Her resistance to torture set an unforgettable role model for freedom-loving girls in Iran, and after the 1979 anti-monarchy revolution, dozens of high schools were named after her.
Ashraf Rajavi lost her hearing due to savage torture but continued to fight for freedom until the mullahs killed her in 1982.
Ashraf Rajavi received her Bachelor of Science in Physics from Tehran University. But her heart went out to the deprived people who suffered in a country sitting on a sea of oil.
Despite having the opportunity to lead a good life, she chose to help the underprivileged.
In this process, she got to know the People’s Mojahedin or the MEK, a newly formed underground anti-Shah organization and joined it in 1971.
She was arrested twice from 1972-1974 and in 1976 and endured savage tortures because she lost hearing in one ear.
Jaleh Daii explains that the first time she saw the scars of torture on the body of Ashraf Rajavi, she couldn’t bear watching and fainted.
The shah’s regime sentenced Ashraf to life in prison, but the Iranian people freed her with the last group of political prisoners on January 20, 1979.
Ashraf continued her struggle for freedom. For this reason, the mullahs finished the unfinished job of the Shah. They killed Ashraf Rajavi on February 8, 1982.
Thus Ashraf’s life and death became the tradition of a generation of PMOI women in Iran who lead the Iranian Resistance today.
Massoumeh Shademani, known as Mother Kabiri, was a high-spirited woman who inspired her fellow prisoners despite being subjected to brutal torture.
Massoumeh Shademani, or Mother Kabiri, was among the last political prisoners released from Shah’s jails some ten days before the 1979 anti-monarchy Revolution.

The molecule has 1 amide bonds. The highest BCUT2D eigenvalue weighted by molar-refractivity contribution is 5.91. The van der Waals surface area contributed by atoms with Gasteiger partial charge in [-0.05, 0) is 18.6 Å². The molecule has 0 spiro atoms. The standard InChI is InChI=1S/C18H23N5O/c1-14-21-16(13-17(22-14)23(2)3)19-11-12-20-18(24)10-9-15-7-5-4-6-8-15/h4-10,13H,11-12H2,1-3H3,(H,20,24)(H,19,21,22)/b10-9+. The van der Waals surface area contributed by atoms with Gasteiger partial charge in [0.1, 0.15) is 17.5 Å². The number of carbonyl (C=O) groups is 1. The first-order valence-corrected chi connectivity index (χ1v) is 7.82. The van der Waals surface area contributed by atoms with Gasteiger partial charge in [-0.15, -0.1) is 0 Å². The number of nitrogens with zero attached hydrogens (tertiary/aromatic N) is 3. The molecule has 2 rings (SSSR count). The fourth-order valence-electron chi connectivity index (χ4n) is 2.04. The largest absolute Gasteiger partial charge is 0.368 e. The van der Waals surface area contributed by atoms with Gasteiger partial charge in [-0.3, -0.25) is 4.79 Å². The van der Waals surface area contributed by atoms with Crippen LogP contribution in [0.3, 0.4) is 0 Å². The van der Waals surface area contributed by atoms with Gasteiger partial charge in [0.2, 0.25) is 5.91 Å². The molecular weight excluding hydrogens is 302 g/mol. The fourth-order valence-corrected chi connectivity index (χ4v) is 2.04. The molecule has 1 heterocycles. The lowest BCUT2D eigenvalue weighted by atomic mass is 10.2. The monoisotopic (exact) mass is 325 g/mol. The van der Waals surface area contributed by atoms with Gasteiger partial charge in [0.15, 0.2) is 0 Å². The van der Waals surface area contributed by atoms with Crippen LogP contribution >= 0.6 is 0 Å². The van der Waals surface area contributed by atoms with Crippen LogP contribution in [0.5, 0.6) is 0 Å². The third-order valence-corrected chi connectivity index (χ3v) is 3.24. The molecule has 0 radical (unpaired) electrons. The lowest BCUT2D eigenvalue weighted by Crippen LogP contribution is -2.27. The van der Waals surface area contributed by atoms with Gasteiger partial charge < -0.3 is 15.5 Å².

Massoumeh Shademani was 40 years old with five children when she joined the PMOI. She was arrested in 1974 and taken under brutal torture. Her interrogators knew everything about her activities, but she did not say a word under torture.
Jaleh says Mother Kabiri’s legs had been deformed under torture, and she could hardly walk.
But Mother Kabiri was always high-spirited and inspired her fellow inmates. The court of first instance sentenced her to death, a verdict that was later commuted to life in prison.
She had spent five years in prison when the Iranian people released her during the 1979 anti-monarchy Revolution.
Two years later, Mother Kabiri was executed by the Khomeini regime.
Another brave Iranian woman tortured by Shah’s secret police was Ashraf Ahmadi. She had four children and was detained for three years under Shah’s regime.
Ashraf Ahmadi began her activities with the MEK in 1971. Her elder brother was a political prisoner. The first time she was arrested in 1975, she was pregnant and suffered from a heart condition. However, the secret police, SAVAK, ruthlessly tortured her to extract her information.
Ashraf remained strong and resistant under torture and did not give any of her vast information about the MEK activities. She was sentenced to 15 years in prison but was released three years later, just before Shah’s overthrow.